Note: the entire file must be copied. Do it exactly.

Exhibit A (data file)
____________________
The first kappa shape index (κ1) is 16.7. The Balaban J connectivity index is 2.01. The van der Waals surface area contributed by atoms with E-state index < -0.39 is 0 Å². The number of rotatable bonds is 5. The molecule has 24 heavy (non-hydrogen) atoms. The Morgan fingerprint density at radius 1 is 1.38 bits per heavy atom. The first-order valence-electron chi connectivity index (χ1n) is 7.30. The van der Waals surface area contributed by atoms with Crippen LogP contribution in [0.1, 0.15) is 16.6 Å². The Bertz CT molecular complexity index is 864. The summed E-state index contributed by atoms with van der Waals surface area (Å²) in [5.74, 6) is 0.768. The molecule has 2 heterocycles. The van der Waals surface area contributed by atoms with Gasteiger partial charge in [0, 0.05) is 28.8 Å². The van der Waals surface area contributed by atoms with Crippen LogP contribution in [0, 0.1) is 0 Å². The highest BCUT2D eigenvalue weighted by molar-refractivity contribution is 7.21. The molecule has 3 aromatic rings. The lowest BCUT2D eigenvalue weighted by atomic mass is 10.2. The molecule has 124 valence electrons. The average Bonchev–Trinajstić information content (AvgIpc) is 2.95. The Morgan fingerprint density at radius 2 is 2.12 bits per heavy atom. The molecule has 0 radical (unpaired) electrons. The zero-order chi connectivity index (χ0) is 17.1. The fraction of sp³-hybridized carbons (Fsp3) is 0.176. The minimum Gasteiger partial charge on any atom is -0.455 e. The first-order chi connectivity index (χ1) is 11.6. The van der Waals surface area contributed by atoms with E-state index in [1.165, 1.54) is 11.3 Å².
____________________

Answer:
The first kappa shape index (κ1) is 16.7. The Balaban J connectivity index is 2.01. The van der Waals surface area contributed by atoms with E-state index < -0.39 is 0 Å². The number of rotatable bonds is 5. The molecule has 24 heavy (non-hydrogen) atoms. The Morgan fingerprint density at radius 1 is 1.38 bits per heavy atom. The first-order valence-electron chi connectivity index (χ1n) is 7.30. The van der Waals surface area contributed by atoms with Crippen LogP contribution in [0.1, 0.15) is 16.6 Å². The Bertz CT molecular complexity index is 864. The summed E-state index contributed by atoms with van der Waals surface area (Å²) in [5.74, 6) is 0.768. The molecule has 2 heterocycles. The van der Waals surface area contributed by atoms with Gasteiger partial charge in [0, 0.05) is 28.8 Å². The van der Waals surface area contributed by atoms with Crippen LogP contribution in [0, 0.1) is 0 Å². The highest BCUT2D eigenvalue weighted by molar-refractivity contribution is 7.21. The molecule has 3 aromatic rings. The lowest BCUT2D eigenvalue weighted by atomic mass is 10.2. The molecule has 124 valence electrons. The average Bonchev–Trinajstić information content (AvgIpc) is 2.95. The Morgan fingerprint density at radius 2 is 2.12 bits per heavy atom. The molecule has 0 radical (unpaired) electrons. The zero-order chi connectivity index (χ0) is 17.1. The fraction of sp³-hybridized carbons (Fsp3) is 0.176. The minimum Gasteiger partial charge on any atom is -0.455 e. The first-order chi connectivity index (χ1) is 11.6. The van der Waals surface area contributed by atoms with E-state index in [1.165, 1.54) is 11.3 Å².